In order to have the proper context when studying the Holocaust, it is imperative to have a basic understanding of the events that lead to Hitler getting pwer, maintaining power, the treatment of the Jews and other groups, Jewish resistance, and the demise of the Nazis. The way we will be doing this is through group work, group investigation and group presentation. In your group of 3-5, you will be responsible for learning about and presenting 1 section of the timeline to the rest of the class. You will also be responsible for the making and the adminstering of a quiz on your section.
The Timeline section focuses on the history of the Holocaust, chronicling the years from 1918 to the present. Hitler's rise to power was the initiation of a period that wrought great fear and destruction. Millions were forced to live in ghettos, only to be deported later to the concentration camps. The tragic details remained obscure until the liberation of the death camps and the further revelations during the Nuremberg War Trials. The subsections below offer a simplified outline for thinking about how the Holocaust unfolded. However, it should be kept in mind that many of the categories overlap.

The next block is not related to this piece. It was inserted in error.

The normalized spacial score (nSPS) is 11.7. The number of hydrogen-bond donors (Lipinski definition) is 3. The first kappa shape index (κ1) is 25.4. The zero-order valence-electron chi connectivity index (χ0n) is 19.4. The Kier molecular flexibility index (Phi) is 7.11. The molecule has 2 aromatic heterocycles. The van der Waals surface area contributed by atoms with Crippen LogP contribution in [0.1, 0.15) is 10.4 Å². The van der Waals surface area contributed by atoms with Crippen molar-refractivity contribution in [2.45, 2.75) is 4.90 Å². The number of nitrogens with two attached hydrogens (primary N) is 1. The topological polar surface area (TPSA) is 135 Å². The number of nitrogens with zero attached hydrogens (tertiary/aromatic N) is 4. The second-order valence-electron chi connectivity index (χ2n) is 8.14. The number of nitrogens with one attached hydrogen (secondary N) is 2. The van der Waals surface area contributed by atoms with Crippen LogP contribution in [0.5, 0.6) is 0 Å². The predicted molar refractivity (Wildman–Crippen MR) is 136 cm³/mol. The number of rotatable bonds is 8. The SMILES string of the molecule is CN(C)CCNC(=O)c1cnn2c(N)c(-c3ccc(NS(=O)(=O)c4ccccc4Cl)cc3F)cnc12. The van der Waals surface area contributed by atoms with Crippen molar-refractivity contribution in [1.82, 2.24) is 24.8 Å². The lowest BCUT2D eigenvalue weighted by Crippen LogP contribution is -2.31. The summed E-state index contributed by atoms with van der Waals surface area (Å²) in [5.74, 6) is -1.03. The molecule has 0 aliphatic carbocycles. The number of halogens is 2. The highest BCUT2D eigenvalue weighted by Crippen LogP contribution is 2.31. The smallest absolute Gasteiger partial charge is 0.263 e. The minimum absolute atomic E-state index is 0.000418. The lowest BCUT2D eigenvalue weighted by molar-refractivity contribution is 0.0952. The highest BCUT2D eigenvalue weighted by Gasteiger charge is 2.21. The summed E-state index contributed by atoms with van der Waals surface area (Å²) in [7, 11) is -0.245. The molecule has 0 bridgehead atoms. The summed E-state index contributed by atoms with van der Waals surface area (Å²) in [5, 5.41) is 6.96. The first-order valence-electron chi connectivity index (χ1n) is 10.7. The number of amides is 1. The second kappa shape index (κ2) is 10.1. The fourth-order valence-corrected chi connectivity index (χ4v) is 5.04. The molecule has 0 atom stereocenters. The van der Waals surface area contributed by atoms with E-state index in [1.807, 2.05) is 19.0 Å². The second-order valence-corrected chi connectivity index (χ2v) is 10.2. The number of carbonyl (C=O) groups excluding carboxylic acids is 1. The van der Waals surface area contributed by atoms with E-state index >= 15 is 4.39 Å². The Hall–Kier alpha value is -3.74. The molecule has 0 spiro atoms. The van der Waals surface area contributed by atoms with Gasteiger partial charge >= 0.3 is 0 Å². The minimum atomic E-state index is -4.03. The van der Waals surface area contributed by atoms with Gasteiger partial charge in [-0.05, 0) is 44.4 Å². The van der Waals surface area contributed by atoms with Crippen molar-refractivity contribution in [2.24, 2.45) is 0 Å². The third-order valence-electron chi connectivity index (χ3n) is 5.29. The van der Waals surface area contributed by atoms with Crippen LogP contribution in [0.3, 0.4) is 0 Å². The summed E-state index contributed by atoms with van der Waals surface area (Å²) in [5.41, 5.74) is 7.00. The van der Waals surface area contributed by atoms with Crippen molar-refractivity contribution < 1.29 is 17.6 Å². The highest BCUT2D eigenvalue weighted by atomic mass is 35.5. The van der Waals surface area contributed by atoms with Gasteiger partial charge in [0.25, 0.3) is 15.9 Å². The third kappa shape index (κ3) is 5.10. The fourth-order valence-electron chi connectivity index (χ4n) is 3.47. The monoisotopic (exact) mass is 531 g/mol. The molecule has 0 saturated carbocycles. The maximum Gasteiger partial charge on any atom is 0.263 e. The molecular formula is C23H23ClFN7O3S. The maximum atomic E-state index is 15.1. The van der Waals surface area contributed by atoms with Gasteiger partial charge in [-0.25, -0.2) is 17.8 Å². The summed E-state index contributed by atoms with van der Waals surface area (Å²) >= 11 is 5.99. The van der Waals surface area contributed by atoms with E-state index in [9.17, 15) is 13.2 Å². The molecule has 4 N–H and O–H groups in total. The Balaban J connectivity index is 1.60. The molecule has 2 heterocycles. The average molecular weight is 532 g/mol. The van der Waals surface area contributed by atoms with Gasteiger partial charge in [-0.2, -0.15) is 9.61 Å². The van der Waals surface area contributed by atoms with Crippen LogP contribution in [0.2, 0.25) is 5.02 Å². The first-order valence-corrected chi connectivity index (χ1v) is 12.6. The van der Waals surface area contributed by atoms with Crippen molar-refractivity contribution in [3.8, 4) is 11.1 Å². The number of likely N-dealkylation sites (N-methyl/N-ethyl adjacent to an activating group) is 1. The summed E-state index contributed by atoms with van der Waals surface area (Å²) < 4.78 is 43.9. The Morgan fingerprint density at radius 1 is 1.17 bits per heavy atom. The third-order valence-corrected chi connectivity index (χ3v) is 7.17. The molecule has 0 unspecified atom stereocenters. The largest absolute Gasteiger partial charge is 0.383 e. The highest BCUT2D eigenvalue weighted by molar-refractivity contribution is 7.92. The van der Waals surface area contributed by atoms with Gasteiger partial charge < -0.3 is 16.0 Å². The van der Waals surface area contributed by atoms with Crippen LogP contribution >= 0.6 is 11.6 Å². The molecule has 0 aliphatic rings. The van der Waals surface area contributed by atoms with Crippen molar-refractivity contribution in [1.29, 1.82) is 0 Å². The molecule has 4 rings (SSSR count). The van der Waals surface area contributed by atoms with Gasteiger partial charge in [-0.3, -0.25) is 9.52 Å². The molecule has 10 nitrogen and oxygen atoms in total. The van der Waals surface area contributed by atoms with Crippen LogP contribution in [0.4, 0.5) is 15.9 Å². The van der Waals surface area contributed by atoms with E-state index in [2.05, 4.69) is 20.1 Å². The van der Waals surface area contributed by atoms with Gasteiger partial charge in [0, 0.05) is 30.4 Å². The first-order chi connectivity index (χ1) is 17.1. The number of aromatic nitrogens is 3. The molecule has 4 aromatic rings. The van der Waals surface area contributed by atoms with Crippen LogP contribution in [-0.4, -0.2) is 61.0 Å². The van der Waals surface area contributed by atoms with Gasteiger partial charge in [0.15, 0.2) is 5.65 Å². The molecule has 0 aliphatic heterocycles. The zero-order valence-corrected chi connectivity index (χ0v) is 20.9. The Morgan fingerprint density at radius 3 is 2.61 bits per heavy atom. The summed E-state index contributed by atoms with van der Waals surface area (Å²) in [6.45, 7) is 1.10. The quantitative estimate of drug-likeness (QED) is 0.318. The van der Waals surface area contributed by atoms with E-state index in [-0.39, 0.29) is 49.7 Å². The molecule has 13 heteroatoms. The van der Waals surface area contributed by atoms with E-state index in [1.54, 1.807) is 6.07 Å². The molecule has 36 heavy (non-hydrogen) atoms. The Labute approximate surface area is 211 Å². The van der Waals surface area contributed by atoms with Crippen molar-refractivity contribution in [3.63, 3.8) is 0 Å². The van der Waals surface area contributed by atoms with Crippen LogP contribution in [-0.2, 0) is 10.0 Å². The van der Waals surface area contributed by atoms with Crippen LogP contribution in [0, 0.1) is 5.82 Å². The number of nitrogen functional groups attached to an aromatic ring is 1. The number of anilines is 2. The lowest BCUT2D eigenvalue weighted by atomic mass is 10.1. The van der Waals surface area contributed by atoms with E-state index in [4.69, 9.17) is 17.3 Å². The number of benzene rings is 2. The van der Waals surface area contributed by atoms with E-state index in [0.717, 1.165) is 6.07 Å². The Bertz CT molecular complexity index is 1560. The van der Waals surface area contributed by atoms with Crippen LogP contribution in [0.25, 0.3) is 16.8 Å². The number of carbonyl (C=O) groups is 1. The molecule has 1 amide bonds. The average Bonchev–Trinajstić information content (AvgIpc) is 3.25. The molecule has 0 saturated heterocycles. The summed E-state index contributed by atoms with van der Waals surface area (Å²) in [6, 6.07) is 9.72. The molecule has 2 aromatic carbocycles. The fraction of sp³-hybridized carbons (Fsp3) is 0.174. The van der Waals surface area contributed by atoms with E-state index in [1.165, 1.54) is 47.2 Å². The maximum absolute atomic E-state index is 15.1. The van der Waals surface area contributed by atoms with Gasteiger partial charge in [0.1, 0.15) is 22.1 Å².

- Rise of the Nazi Party (1918-1933). During the fourteen years following the end of World War I, the Nazi party grew from a small political group to the most powerful party in Germany.
- Nazification (1933-1939). Once Hitler became Chancellor and later Reichsführer, the Nazi party quickly changed Germany's political, social, and economic structure.
- The Ghettos (1939-1941). Confining Jews to ghettos was another critical step in Hitler's Final Solution. Link
- The Camps (1941-1942). The concentration camps were Hitler's final step in the annihilation of the Jews. Link
- Resistance (1942-1944). People resisted by any means possible, from stealing a slice of bread to sabotaging Nazi installations. Link
- Rescue and Liberation (1944-1945). Some survived through the heroics of neighbors; others were liberated by the Allies.
- Aftermath (1945-2000). After the war, Nazi perpetrators faced punishment for their war crimes and survivors began rebuilding their lives.
After you have spent considerable time making jot notes on your section (make sure you have a good understanding of all the information you present), it is time to present your learning to the class. Your group can present any way you chose. Possible options are:
- Presentaions using:
- Comic Life
- Movie Maker
- simular to the Heritage Fair displays
- Oral Presentations
- need to have visuals to go with speech
- need to meet with teacher
Your group will also need to have some sort of assessment at the end of your presentation to check for class understanding. The quiz may use the following formats:
- Short answer questions
- multiple choice
- essay-remember you have to mark it too!!